"This odd situation exposes the conflict between what Stanford law professor (and Wired contributor) Lawrence Lessig calls the "read only" culture and the "read/write" culture. Intellectual property laws were crafted for a read-only culture. They prohibit me from running an issue of Captain America through a Xerox DocuColor machine and selling copies on the street. The moral and business logic of this sort of restriction is unassailable. By merely photocopying someone else's work, I'm not creating anything new. And my cheap reproductions would be unfairly harming the commercial interests of Marvel Comics.
But as Lessig and others have argued, and as the dojinshi markets amply confirm, that same copyright regime can be inadequate, and even detrimental, in a read/write culture. Amateur manga remixers aren't merely replicating someone else's work. They're creating something original. And in doing so, they may well be helping, not hindering, the commercial interests of the copyright holders. Yet they're treated no differently from me and my hypothetical Captain America photocopies. The result is a misalignment between the emerging imperatives of smart business and the lagging sensibilities of old laws."
“ Since the program was both voluntary and optional for staff to participate in, and provided a reward, it was important that it not be discriminatory. Besides, it’s not only those that work with the public that need to be familiar with these new tools. In our library system we’ve also incorporated many of these tools in our staff communication on our intranet. For example, our system wide strategic plan is available for all staff via a wiki and many departments use blogs for communication. With this in mind, it would be shortsighted to only think that public service staff could benefit from the program. Everyone who works in libraries should be given the opportunity to learn.”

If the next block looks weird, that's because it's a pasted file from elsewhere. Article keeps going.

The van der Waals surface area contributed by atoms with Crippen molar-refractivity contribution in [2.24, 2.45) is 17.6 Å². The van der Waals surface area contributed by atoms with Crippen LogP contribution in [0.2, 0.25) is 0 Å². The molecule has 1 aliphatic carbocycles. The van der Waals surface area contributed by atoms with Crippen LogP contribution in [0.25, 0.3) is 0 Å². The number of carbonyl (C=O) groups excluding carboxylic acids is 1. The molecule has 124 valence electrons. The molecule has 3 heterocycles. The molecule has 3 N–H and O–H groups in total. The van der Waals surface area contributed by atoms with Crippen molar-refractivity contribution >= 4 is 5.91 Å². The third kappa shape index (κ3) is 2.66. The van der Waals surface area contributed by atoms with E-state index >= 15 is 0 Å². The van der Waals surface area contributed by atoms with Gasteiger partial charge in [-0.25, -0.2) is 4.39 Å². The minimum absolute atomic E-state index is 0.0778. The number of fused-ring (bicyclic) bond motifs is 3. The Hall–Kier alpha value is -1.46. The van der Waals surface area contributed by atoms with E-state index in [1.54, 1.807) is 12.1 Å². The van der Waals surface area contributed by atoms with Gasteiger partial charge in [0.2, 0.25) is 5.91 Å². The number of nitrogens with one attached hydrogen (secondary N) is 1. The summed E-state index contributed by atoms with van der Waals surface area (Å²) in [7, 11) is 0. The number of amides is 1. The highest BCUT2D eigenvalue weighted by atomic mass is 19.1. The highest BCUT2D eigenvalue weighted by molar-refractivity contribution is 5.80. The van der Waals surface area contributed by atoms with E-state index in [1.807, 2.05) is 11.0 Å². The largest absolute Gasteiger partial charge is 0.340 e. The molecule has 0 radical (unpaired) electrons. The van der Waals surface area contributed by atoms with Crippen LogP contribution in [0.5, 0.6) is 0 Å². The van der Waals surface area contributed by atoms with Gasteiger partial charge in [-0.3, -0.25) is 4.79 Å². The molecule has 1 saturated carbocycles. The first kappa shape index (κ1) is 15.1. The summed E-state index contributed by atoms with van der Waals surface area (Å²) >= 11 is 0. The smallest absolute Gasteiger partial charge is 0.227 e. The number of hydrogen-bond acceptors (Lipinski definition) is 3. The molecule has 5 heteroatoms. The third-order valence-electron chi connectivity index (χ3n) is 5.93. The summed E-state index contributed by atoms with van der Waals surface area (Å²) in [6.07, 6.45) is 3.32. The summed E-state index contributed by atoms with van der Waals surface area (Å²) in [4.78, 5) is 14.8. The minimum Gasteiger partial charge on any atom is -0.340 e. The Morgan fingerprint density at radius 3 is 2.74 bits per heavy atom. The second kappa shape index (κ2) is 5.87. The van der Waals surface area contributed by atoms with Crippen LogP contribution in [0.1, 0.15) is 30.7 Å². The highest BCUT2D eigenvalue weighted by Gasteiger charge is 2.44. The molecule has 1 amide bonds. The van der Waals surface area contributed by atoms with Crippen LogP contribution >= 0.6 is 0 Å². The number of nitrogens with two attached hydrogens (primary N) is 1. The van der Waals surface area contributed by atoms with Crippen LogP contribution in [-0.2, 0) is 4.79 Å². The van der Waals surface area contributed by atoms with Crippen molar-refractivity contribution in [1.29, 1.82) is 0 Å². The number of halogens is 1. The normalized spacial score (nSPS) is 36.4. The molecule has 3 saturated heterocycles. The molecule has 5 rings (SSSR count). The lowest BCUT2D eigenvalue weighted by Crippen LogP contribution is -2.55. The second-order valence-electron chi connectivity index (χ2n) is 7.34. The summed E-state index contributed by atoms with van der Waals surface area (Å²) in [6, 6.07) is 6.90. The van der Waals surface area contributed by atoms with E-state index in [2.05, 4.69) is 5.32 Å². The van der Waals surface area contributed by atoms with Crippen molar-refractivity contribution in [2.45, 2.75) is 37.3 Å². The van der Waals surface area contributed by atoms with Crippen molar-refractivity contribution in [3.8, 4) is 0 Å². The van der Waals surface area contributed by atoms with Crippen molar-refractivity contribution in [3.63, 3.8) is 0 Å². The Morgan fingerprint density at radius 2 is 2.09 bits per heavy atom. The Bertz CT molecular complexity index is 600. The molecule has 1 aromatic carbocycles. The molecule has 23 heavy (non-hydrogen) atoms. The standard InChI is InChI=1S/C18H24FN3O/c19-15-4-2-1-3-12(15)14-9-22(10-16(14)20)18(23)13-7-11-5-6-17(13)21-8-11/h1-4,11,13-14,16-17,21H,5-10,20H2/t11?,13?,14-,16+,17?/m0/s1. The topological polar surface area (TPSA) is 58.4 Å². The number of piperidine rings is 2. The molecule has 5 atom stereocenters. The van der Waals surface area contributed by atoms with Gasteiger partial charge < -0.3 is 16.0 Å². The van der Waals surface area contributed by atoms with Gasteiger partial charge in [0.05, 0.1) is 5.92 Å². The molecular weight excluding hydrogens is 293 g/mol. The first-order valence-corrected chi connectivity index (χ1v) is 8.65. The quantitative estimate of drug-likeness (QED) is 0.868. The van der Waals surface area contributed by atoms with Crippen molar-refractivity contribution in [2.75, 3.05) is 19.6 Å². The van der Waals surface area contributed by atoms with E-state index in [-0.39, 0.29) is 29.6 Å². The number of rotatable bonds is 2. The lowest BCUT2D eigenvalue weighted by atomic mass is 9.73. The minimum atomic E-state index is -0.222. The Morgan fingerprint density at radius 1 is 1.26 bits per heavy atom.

“The day you become a leader, it becomes about them,” Welch said. “Your job is to walk around with a can of water in one hand and a can of fertilizer in the other hand. Think of your team as seeds and try to build a garden. It’s about building these people,” he insisted. “Only you will know the team.”
That’s right. The minute you move from being a task-oriented professional to being a manager of people, it stops being about your individual talents, your successes, and starts being all about coaching, motivating, teaching, supporting, removing roadblocks, and finding resources for your employees. Leadership is about celebrating their victories and rewarding them; helping them analyze when things don’t go to plan."
"LiteraTour" is a Grundtvig project within the EU "Programme for Lifelong Learning". Participants will be adult learners and staff in language schools and libraries in Belgium, Sweden, Germany, Spain and Greece. Project period: Oct 2007 - Sept 2009"
"Nine- to 17-year-olds report spending almost as much time using social networking services and Web sites as they spend watching television. Among teens, that amounts to about 9 hours a week on social networking activities, compared to about 10 hours a week watching TV...
Overall, an astonishing 96 percent of students with online access report that they have ever used any social networking technologies, such as chatting, text messaging, blogging and visiting online communities, such as Facebook, MySpace and services designed specifically for younger children, such as Webkins and the chat sections of Nick.com. Eighty-one percent say they have visited a social networking Web site within the past three months and 71 percent say they use social networking tools at least weekly."
In my opinion, this is very true. We have the same discussions over here in Austria and Germany. Where to go? What to do? How to defend against SEs?
I don't think these are the proper questions. The concept of a teaching library is to enable the learn process and to support it. Libraries must find the way back into the learning scenario of students, not the other way. The question is: how can we help students to achieve their (learning) goals?
greetings from Dornbirn, Austria